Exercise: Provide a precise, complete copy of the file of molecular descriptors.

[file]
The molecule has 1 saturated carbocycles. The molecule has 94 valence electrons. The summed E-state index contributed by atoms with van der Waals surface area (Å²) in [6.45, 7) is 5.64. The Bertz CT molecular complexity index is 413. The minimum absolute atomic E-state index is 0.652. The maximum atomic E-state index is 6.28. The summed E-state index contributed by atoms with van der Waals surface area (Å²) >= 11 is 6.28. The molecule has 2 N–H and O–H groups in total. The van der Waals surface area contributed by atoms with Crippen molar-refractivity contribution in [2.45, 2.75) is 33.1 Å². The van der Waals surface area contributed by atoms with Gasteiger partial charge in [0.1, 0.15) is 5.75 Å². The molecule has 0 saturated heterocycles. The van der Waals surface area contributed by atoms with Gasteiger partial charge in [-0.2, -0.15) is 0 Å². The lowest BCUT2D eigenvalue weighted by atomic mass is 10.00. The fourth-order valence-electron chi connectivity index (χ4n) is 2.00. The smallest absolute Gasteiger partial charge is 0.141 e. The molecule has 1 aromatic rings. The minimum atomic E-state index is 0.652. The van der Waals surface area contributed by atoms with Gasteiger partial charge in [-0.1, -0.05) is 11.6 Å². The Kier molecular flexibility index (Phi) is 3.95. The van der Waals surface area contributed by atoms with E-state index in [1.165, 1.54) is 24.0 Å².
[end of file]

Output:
The molecule has 1 saturated carbocycles. The molecule has 94 valence electrons. The summed E-state index contributed by atoms with van der Waals surface area (Å²) in [6.45, 7) is 5.64. The Bertz CT molecular complexity index is 413. The minimum absolute atomic E-state index is 0.652. The maximum atomic E-state index is 6.28. The summed E-state index contributed by atoms with van der Waals surface area (Å²) >= 11 is 6.28. The molecule has 2 N–H and O–H groups in total. The van der Waals surface area contributed by atoms with Crippen molar-refractivity contribution in [2.45, 2.75) is 33.1 Å². The van der Waals surface area contributed by atoms with Gasteiger partial charge in [0.1, 0.15) is 5.75 Å². The molecule has 0 saturated heterocycles. The van der Waals surface area contributed by atoms with Gasteiger partial charge in [-0.2, -0.15) is 0 Å². The lowest BCUT2D eigenvalue weighted by atomic mass is 10.00. The fourth-order valence-electron chi connectivity index (χ4n) is 2.00. The smallest absolute Gasteiger partial charge is 0.141 e. The molecule has 1 aromatic rings. The minimum atomic E-state index is 0.652. The van der Waals surface area contributed by atoms with Gasteiger partial charge in [-0.1, -0.05) is 11.6 Å². The Kier molecular flexibility index (Phi) is 3.95. The van der Waals surface area contributed by atoms with E-state index in [1.165, 1.54) is 24.0 Å².